Cassi quickly tracks down Dr. Sanjay after he admits a patient to the hospital to have more testing.
“We are always prepared for moments like this,” Dr. Sanjay says.
In a matter of minutes, the trauma team springs into action. As a Level III trauma center, West Chester Hospital is equipped to quickly assess, resuscitate and treat injured patients through intensive care and surgery.
The trauma team at West Chester Hospital includes an emergency medicine physician, one trauma surgeon and multiple nurses and medics. On this night, D. Millar, MD, director of trauma, surgery and emergency surgery at West Chester Hospital, assists the team. There is a trauma surgeon on call 24 hours a day.
“There are no other small trauma centers in the region that can provide this level of care,” Dr. Millar said.
Dr. Sanjay and Dr. Millar huddle at 5:58 p.m. with the rest of the trauma team to develop a plan to treat the patient when she arrives. Because she was in a car accident, their biggest concerns are head injuries, potential blood loss and the possibility of hemorrhagic shock, or decreased oxygen delivery to the organs.
EMS transports the patient to the Emergency Department just before 6:05 p.m. With a plan in place, the trauma team rushes her into one of the trauma bays. Although she is alert, she is clearly in a lot of pain.
Dr. Sanjay relies on his Emergency Department team to keep a close eye on his other patients while he tends to the trauma patient. His colleagues don’t hesitate. Another physician and Dr. Sanjay’s physician assistant check in on each patient to ensure they still receive the best care, making them feel confident and comfortable. Dr. Sanjay knows every patient is in good hands with his compassionate, experienced team of physicians, advanced practice providers, nurses and medics.
“We have the best team,” Dr. Sanjay says. “Everyone is willing to step up and go the extra mile to ensure every patient receives the same superior level of care.”
The team continues to examine the patient at 6:10 p.m. She has a “strong palpable pulse.” Her pelvis is stable, but she experiences excruciating pain in her belly and sternum. Dr. Millar orders X-rays of the chest and pelvis. Her lower extremities are intact, but an ultrasound reveals that she is bleeding internally. She also suffers from hypotension, or very low blood pressure.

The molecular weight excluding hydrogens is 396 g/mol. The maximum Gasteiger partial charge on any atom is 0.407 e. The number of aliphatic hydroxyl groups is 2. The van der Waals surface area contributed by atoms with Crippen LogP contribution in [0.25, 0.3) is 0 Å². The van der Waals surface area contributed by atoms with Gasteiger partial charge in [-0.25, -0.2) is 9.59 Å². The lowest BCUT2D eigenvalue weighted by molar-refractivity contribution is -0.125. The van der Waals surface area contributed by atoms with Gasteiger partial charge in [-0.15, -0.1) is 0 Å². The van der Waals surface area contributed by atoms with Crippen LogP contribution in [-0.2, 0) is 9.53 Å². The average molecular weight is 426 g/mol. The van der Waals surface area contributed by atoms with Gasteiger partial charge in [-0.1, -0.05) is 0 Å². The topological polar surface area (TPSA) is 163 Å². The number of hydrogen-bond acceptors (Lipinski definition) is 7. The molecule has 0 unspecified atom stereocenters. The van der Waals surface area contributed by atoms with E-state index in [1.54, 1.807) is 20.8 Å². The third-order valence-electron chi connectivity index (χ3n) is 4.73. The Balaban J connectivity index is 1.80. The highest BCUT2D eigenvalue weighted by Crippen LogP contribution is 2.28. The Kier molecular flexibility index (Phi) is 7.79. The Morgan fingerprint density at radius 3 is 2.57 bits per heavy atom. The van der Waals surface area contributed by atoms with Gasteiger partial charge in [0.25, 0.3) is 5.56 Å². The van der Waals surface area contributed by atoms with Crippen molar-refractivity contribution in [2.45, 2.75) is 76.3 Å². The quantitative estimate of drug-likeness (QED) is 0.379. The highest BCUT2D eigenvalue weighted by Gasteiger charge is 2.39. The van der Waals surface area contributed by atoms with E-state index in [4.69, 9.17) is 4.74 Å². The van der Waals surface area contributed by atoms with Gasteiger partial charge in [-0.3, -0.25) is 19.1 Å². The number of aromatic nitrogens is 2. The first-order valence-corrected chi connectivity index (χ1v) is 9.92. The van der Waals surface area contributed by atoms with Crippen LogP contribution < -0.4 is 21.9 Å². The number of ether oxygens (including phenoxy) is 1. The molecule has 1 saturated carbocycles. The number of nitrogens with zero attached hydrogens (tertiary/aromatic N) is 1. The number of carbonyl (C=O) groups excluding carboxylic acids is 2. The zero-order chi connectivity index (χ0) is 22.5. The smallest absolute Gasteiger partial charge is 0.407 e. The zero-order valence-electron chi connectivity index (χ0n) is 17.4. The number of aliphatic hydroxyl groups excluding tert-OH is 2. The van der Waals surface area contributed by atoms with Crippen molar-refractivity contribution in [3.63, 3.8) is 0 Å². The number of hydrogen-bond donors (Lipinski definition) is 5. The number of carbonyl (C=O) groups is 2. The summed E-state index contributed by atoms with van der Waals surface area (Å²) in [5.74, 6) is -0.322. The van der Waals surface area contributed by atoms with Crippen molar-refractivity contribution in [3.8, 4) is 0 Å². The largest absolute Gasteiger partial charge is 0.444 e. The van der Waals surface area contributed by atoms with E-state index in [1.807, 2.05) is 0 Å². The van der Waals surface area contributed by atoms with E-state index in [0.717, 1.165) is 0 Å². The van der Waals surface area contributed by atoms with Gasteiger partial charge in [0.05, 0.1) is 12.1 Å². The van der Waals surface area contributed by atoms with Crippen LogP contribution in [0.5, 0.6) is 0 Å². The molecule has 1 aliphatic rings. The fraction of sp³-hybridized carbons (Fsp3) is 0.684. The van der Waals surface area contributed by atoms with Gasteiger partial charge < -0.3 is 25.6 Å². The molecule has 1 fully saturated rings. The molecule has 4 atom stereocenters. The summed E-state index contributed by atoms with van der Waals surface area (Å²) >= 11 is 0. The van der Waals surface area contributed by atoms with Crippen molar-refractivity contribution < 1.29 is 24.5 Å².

Dr. Sanjay comforts the patient by telling her she will be OK and asking her basic questions about her health and condition. He then walks over to review her X-rays with Dr. Millar.
“No one wakes up expecting to have to come to the Emergency Department. Recognizing that allows us to make the biggest difference on what is often the worst day of a patient’s life,” Dr. Sanjay says.
After she receives pain medicine, the trauma team wheels her into the operating room for an emergency procedure to evaluate the source of bleeding. She needs this surgery, but she makes a full recovery after spending a few days in the hospital.
The trauma team successfully treats the patient in a quick time to save her life in only a matter of minutes. Everyone on the team remains calm and communicates clearly. Dr. Sanjay returns to check on other patients in the Emergency Department.
“Trauma is a team sport. None of it can be done independently,” Dr. Millar said. “It’s really rewarding to come down and spend time with other really smart colleagues and very capable nurses — all with a common mission.”